How and when did you start your floral business?

The idea of Orange Blossom Creative started many years ago—however did not officially start until the spring of 2012. I have always loved flowers, and loved giving flowers to friends and family. I found myself rearranging the ones I would purchase, adding clippings to enhance the arrangement from my own yard, and placing them in a special vessel (that I usually found at the second hand store). One of my friends said to me one day after giving her one of my floral creations, “you’re in the wrong business; you need to be creating with flowers!” A few years later I started Orange Blossom Creative.

What inspired you to become a florist?

My desire to design using things in nature; I have always enjoyed being outside, collecting rocks, leaves, twigs, and of course, flowers and foliage. Simply put it makes sense for me to create with flowers; in my humble opinion, it’s the best match ever—me creating with nature!

Where do your source your flowers?

I use only local and seasonal flowers—either from my own garden, local landscapes, or local flower farmers.

What does it mean to you to be part of the field-to-vase movement?

I am honored to be a part of the field-to-vase movement; I take my passion for using seasonal and local bounty in my arrangements very seriously. I feel being a blog contributor to Field to Vase provides me the opportunity to share and educate people about the importance of using seasonal flowers and supporting local flower farmers.

What sets you and your business apart from other local florists?

I do not recreate the same arrangement over and over again. When a client asks me to create several centerpieces, they will all be linked together by the elements in the arrangements, however they will be uniquely distinct by their individual designs. I never make the same arrangement twice. Additionally, I use reclaimed and rescued vessels for all my arrangements.

What is your design philosophy when it comes to arranging flowers?

Let the pieces in the arrangement do the talking. I find it is better to allow the flowers to move in the direction they want to. If I am looking for a certain style or feel in an arrangement, then I search out the stem or branch that naturally flows in that direction; I do not use wires or tape to force the arrangement.

How do you describe your flower arranging style?

Wild and abstract. I prefer to pair lush showcase flowers, with twigs, branches, berries, seedpods, and spent blooms—I love the contrast and texture of it. When I get ready to create an arrangement, I lay all the elements out and just go for it. Rarely do I plan out exactly what an arrangement is going to look like before I begin. Occasionally a client may provide me with an inspiration vision, but otherwise my style is to just go for it!

What are your favorite springtime flowers and why?

I love the cottage garden flowers: hollyhocks, delphiniums, garden rose, peonies, and wild flowers. I think I am drawn to them for their color pallet, it reminds me of a watercolor painting. Plus cottage flowers are just so romantic!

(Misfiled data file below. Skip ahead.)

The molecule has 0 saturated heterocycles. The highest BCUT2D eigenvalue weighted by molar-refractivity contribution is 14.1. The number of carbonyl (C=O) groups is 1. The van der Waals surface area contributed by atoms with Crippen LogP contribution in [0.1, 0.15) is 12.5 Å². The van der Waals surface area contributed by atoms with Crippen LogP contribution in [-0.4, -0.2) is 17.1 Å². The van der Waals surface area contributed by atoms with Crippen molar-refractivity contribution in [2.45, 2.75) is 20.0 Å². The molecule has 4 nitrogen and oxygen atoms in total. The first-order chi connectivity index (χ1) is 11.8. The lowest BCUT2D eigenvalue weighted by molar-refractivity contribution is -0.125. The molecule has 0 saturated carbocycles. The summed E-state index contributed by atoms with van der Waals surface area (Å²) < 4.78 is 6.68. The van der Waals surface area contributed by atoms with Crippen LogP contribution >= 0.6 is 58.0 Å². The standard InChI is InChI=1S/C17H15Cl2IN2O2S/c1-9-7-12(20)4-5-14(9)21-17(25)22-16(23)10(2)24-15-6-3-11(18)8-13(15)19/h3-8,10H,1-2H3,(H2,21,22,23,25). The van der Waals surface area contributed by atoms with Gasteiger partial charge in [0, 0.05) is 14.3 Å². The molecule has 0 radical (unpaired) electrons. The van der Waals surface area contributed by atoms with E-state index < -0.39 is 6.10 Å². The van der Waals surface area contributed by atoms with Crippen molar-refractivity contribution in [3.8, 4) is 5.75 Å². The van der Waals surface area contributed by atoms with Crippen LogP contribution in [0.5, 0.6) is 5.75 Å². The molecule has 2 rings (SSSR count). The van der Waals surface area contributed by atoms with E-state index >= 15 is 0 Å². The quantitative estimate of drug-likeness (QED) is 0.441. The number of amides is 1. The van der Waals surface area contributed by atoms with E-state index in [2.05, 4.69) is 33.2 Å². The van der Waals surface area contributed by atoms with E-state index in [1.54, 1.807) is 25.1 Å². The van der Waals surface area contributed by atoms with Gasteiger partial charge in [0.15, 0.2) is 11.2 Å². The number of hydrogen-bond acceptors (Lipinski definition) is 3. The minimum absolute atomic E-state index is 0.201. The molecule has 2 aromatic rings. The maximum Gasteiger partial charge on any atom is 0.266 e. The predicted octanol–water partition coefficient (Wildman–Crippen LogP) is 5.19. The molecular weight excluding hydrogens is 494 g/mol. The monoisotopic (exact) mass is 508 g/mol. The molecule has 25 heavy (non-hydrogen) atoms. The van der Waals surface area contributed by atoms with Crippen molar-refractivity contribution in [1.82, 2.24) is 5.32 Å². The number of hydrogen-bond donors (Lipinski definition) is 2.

Thanks so much Krysti!
xo, Kendra.

KRYSTI JERDIN
Organic Flower Grower & Founder of Orange Blossom Creative
Website: orangeblossomcreative.com
Blog: orangeblossomcreative.com/blog
Email: orangeblossomcreative@gmail.com
Facebook: Orange Blossom Creative
Instagram: @orangeblossom1

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Q&A WITH THE EDITOR & FIELD TO VASE FLORIST WILDER FLORAL CO.

Editor Kendra Aronson here again! I'm back with my bimonthly Q & A column showcasing florists that I highly admire in the field-to-vase movement. Today I'd like to gush over Asha Renew of Wilder Floral Co., a talented florist and calligrapher in my charming little town of San Luis Obispo. Wilder Floral Co. is the cute little flower shop on the corner of Chorro & Pismo—you can’t miss the bold black painted building, the elegant gold lettered signage, and the classic striped awning. Owner Asha Renew creates the most breathtaking, luscious, whimsical floral arrangements. She sources her gorgeous goods from local growers and farms, including the speciality garden roses she has become known for. Additionally she supplements her seasonal arrangements with ingredients from SLOcal farmers’ markets and her own backyard cuttings. Check out previous Q & A posts and stay tuned for the next one in two months!

We, the creators at Wilder Floral Co., aim to brighten lives daily with wild, natural beauty. To achieve this, we bring you our latest creative offerings prepared with thoughtfully sourced, local products. We are committed to protecting nature and supporting our local farmers and therefore Wilder Floral Co. sources floral products primarily from local, California growers. Part of what adds to the appeal is the freshness of our cut flower selection. Our menu changes constantly to bring you the best that the season has to offer. We are proud to make lush, garden-style arrangements available to people for every day; not just weddings. Wilder Floral Co. arranges and styles flowers for a limited number of weddings and private events throughout California. Advanced booking of 9-12 months in advance is advised.